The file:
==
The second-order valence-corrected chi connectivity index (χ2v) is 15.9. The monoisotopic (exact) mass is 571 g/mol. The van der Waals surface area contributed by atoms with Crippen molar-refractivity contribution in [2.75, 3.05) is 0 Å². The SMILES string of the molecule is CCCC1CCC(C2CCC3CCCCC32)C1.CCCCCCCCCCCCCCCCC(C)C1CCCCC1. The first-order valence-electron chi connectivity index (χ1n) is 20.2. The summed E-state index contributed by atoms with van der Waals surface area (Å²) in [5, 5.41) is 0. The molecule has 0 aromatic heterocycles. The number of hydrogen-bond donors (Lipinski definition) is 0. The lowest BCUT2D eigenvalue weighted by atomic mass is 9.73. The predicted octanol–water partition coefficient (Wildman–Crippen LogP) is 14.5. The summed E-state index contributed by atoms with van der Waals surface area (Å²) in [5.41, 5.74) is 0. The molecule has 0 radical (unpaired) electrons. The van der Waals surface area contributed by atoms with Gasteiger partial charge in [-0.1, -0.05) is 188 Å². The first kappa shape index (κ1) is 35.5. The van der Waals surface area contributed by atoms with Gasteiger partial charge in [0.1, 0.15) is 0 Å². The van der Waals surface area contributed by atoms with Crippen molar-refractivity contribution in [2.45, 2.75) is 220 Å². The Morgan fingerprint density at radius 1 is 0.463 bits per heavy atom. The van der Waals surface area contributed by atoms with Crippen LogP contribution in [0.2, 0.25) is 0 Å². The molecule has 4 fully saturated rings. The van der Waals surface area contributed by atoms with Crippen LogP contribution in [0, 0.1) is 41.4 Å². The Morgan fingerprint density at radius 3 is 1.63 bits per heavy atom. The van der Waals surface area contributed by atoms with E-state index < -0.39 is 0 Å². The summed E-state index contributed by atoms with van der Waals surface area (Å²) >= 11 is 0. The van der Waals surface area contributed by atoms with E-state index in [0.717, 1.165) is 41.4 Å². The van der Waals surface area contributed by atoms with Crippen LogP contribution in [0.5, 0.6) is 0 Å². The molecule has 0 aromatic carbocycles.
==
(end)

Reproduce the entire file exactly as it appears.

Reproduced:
The second-order valence-corrected chi connectivity index (χ2v) is 15.9. The monoisotopic (exact) mass is 571 g/mol. The van der Waals surface area contributed by atoms with Crippen molar-refractivity contribution in [2.75, 3.05) is 0 Å². The SMILES string of the molecule is CCCC1CCC(C2CCC3CCCCC32)C1.CCCCCCCCCCCCCCCCC(C)C1CCCCC1. The first-order valence-electron chi connectivity index (χ1n) is 20.2. The summed E-state index contributed by atoms with van der Waals surface area (Å²) in [5, 5.41) is 0. The molecule has 0 aromatic heterocycles. The number of hydrogen-bond donors (Lipinski definition) is 0. The lowest BCUT2D eigenvalue weighted by atomic mass is 9.73. The predicted octanol–water partition coefficient (Wildman–Crippen LogP) is 14.5. The summed E-state index contributed by atoms with van der Waals surface area (Å²) in [5.41, 5.74) is 0. The molecule has 0 radical (unpaired) electrons. The van der Waals surface area contributed by atoms with Gasteiger partial charge in [-0.1, -0.05) is 188 Å². The first kappa shape index (κ1) is 35.5. The van der Waals surface area contributed by atoms with Gasteiger partial charge in [0.1, 0.15) is 0 Å². The van der Waals surface area contributed by atoms with Crippen molar-refractivity contribution in [2.45, 2.75) is 220 Å². The Morgan fingerprint density at radius 1 is 0.463 bits per heavy atom. The van der Waals surface area contributed by atoms with Crippen LogP contribution in [0.2, 0.25) is 0 Å². The molecule has 4 fully saturated rings. The van der Waals surface area contributed by atoms with Crippen LogP contribution in [0, 0.1) is 41.4 Å². The Morgan fingerprint density at radius 3 is 1.63 bits per heavy atom. The van der Waals surface area contributed by atoms with E-state index < -0.39 is 0 Å². The summed E-state index contributed by atoms with van der Waals surface area (Å²) >= 11 is 0. The van der Waals surface area contributed by atoms with E-state index in [0.717, 1.165) is 41.4 Å². The van der Waals surface area contributed by atoms with Crippen LogP contribution in [0.5, 0.6) is 0 Å². The molecule has 0 aromatic carbocycles.